Apr 22, 2013

Shelter with Chives & Tea

I made baked beans last Friday. I'd never made them before, and I didn't realize they took five hours to cook. Traditionally the pilgrims cooked them in pits lined with hot stones on Saturday night so they'd be ready by Sunday, the Sabbath, when one wasn't even supposed to cook because it was considered work.

I'd never made Boston baked beans from scratch before, and I'd also never been told by my city to "shelter in place" because there was a bombing suspect somewhere on the loose. So on a beautiful Friday afternoon in April I stayed (mostly) indoors, listening both to the live-news coverage on TV - Suspect #2 Still at Large - while simultaneously listening to multiple helicopters pass overhead searching for the suspect. At one point a group of about ten men in bullet proof vests gathered outside someone's house on my block. The beans boiled away on the stove, getting soft enough to transfer into a nice cast-iron pot where they would nestle with my "Boston Pride" flavoring agents of beer and black tea. Birds sang in the budding trees, the sun blared, and all my digital devices buzzed and beeped constantly with messages from friends and relatives.

I grieve for those lost and injured in the Monday Marathon bombings, and for the policeman who was shot and killed and the MBTA official who was seriously injured during the Thursday night shoot out. I have taken these events pretty personally, this being the city where I grew up and now live. And, whether or not others grew up here or feel a personal connection to this city, it has been an astounding event to try and process. Will we be all right? I have been thinking to myself constantly. As a city, as a country, as a species: will we be all right?

There has been so much press, so much reporting and journalism following these events as people try to unpack everything, turn it upside down, give new perspective. I am overwhelmed by it. The stories continue to pour out and unfold as the hours go by and the world continues to feel more and more like it's made of paper, so thin and flimsy. I want to shut it off and shut it out, but I can't. It brings me closer to the reality that so many people live every day—those in Syria and Afghanistan, in countries where terrorism and war are a pulsing everyday truth.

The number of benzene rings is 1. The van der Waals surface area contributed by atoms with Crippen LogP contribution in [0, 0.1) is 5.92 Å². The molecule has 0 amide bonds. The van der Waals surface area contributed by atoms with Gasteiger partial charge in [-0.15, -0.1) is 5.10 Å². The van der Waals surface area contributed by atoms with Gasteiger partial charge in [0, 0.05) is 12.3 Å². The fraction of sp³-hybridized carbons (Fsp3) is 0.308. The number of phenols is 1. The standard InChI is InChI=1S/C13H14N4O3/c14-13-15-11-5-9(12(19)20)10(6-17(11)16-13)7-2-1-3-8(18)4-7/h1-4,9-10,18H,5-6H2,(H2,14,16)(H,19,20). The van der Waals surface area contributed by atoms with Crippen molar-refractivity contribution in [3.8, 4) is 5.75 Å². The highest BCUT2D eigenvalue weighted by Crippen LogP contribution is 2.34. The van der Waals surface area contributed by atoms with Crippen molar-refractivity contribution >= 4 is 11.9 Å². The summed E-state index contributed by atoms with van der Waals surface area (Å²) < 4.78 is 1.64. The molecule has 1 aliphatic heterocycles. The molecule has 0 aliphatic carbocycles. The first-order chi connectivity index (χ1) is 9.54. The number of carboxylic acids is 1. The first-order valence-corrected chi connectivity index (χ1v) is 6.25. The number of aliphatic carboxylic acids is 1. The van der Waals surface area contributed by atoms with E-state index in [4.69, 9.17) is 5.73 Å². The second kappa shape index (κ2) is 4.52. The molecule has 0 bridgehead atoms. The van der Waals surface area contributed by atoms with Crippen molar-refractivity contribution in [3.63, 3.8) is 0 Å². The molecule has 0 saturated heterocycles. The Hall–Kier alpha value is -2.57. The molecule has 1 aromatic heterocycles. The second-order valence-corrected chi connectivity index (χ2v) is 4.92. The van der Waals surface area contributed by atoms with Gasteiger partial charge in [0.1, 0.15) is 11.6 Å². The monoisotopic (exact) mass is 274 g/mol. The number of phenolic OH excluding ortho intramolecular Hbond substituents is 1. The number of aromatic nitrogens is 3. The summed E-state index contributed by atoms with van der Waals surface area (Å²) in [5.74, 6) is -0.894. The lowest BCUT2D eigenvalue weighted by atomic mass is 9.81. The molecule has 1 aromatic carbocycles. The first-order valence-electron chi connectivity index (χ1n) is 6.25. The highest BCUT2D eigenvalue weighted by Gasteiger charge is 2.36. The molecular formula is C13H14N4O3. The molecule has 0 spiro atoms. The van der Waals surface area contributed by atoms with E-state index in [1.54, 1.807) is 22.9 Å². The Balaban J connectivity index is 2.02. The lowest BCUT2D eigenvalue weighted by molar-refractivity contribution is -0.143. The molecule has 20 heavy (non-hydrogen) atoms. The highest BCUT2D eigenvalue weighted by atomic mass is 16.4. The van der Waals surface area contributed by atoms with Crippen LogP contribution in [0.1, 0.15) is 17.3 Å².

So I cook, and it helps soften the edges a little. I didn't have any molasses in the house (a traditional ingredient for Boston baked beans) so I used maple syrup, which is just as delicious. The day before, I had been out in the Jamaica Plain Arnold Arboretum with some friends, and we happened upon some wild chives. Since my friend's dog had just wolf-snatched half of my sandwich out of my hands, I was feeling my survivalist 'hunter-gatherer' instincts kick in. So while everyone walked around admiring the blossoming cherries and magnolias, I smuggled a bag of chives out the gates and later chopped them up and mixed them with Greek yogurt to make a delicious topping for the baked beans.

And since Boston has such a history with tea I decided to use black tea as one of the 'spices' in the beans. The tea added a delicious complexity and depth that surprised and also comforted me. While my friends and I ate the hot-dogs I'd bought that afternoon at CVS alongside the homemade baked beans, we watched the final scene unfold on television. The headline changed from Suspect #2 Still at Large to Suspect #2 Captured.

 There is still a cloud of strangeness over everything, but I know picking wild chives and cooking beans made me feel a little better and made me feel pride for this city. Spring in Boston is always beautiful even as it unfolds in the midst of sordid events. "Have you been crying?" a toll booth operator asked me when I handed him the toll after crossing the Tobin bridge. "No," I told him, then "Yes." He gave me my change and said, "You're going to be all right."

Boston Baked Beans
adapted from The Joy of Cooking

Soak overnight or for 3-5 hours:
2 cups dried white beans or navy beans, rinsed and picked-over

Drain and rinse the beans and combine in a greased, heavy pot with:
1/2 cup beer
1/2 cup of brewed, strong black tea
1 medium onion, chopped
5 TB maple syrup or molasses
5 TB ketchup
2 tsp salt
1/2 cup chopped salt pork or pork belly

Bake, covered 4-4 1/2 hours. Uncover for the last hour of cooking. Add liquid (chicken stock or tea) during cooking if the beans become dry.

Chive Yogurt

For a tasty condiment for your baked beans (or burger or hot dog or grilled salmon) combine 1/2 cup finely chopped chives with 1 cup Greek yogurt and 1 tsp salt.  

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